Based on reading through some of the other reviews, I think people have unrealistic expectations of a home ice cream freezer. The Cuisinart unit freezes just as hard as the hand crank buckets we used as a kid. And it works just like the 2 frozen tub units it replaced (the ones where you have to store the tub in the freezer before use).

If you're looking for ice cream that's as hard as what you get from the store, you'll have to take it out of your machine and store it in the freezer overnight... just like it sat in the freezer for a couple days at the store.

Don't forget to chill your ingredients BEFORE freezing them. I get perfectly textured soft-serve ice cream from chilled ingredients in 20 minutes from a completely room temperature machine.

And I break the usage rules by ignoring the filling instructions. I put the paddle in, then pour in my mix, then assemble the arm and lid, and only then connect the arm - which sets the lid at the same time. Set the timer to 20-30 minutes and walk away. Much easier than Cuisinart's own instructions.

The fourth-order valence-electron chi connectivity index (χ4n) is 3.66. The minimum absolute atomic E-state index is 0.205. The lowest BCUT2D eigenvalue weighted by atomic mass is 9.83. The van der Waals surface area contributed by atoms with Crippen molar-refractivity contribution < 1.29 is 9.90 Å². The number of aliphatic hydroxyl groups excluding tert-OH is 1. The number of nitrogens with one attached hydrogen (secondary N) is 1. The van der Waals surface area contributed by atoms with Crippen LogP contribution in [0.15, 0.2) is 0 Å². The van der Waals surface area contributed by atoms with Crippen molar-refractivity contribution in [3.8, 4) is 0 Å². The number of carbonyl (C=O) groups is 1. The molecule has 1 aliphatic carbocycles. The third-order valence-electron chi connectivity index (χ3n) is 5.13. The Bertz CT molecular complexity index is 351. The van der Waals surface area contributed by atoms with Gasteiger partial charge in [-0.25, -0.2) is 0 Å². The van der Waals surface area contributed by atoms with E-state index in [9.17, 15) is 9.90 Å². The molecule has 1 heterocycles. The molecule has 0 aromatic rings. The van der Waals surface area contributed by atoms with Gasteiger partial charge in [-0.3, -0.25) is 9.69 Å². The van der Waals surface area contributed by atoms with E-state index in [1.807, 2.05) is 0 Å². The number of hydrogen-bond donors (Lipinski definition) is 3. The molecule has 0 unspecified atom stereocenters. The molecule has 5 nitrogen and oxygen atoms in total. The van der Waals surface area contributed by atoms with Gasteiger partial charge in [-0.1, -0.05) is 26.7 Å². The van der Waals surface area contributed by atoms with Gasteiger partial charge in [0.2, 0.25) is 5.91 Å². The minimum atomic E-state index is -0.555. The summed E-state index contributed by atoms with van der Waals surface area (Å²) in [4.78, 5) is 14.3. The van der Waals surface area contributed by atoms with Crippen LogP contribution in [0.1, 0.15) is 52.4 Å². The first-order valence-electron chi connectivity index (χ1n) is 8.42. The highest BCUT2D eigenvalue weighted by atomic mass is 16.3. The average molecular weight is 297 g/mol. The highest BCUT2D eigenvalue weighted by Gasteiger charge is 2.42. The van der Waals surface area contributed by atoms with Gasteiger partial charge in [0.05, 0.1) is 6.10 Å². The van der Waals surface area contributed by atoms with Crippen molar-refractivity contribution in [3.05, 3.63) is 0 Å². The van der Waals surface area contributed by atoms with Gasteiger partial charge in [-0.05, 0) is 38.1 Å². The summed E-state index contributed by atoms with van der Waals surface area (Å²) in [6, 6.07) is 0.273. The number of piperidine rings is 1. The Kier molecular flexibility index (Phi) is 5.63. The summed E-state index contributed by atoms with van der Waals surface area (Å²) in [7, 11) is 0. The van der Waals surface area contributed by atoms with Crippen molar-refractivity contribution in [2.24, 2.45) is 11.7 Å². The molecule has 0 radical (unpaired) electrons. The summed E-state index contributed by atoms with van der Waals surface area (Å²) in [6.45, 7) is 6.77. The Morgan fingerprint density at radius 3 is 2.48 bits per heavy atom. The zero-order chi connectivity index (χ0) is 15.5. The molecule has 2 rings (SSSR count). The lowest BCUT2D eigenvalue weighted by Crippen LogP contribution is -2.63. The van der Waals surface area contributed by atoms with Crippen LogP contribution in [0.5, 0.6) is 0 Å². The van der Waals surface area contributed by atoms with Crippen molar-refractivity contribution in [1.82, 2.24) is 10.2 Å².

BTW... my favorite use has nothing to do with ice cream. I take store bought limeaid (usually a brand called Simply Limeaid) or other juice product, add a little kick (wine, spirits, etc.) and let it freeze into a nice Friday night slushie. :) For that use alone, the machine pays for itself. Can anyone say "frozen margarita"?

I do wish the arm had a more positive attachment. It needs a more firm connection method than just general pressure. Cuisinart should have made some kind of positive locking mechanism for it like they have on their food processors. But... I understand the design. It's made to pop loose when the paddle can't turn. That helps prevent paddle breakage and motor burnout. Maybe a smart engineer will come up with a more sturdy after-market arm and paddle for those who want to freeze thick/dense mixtures.
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on July 11, 2005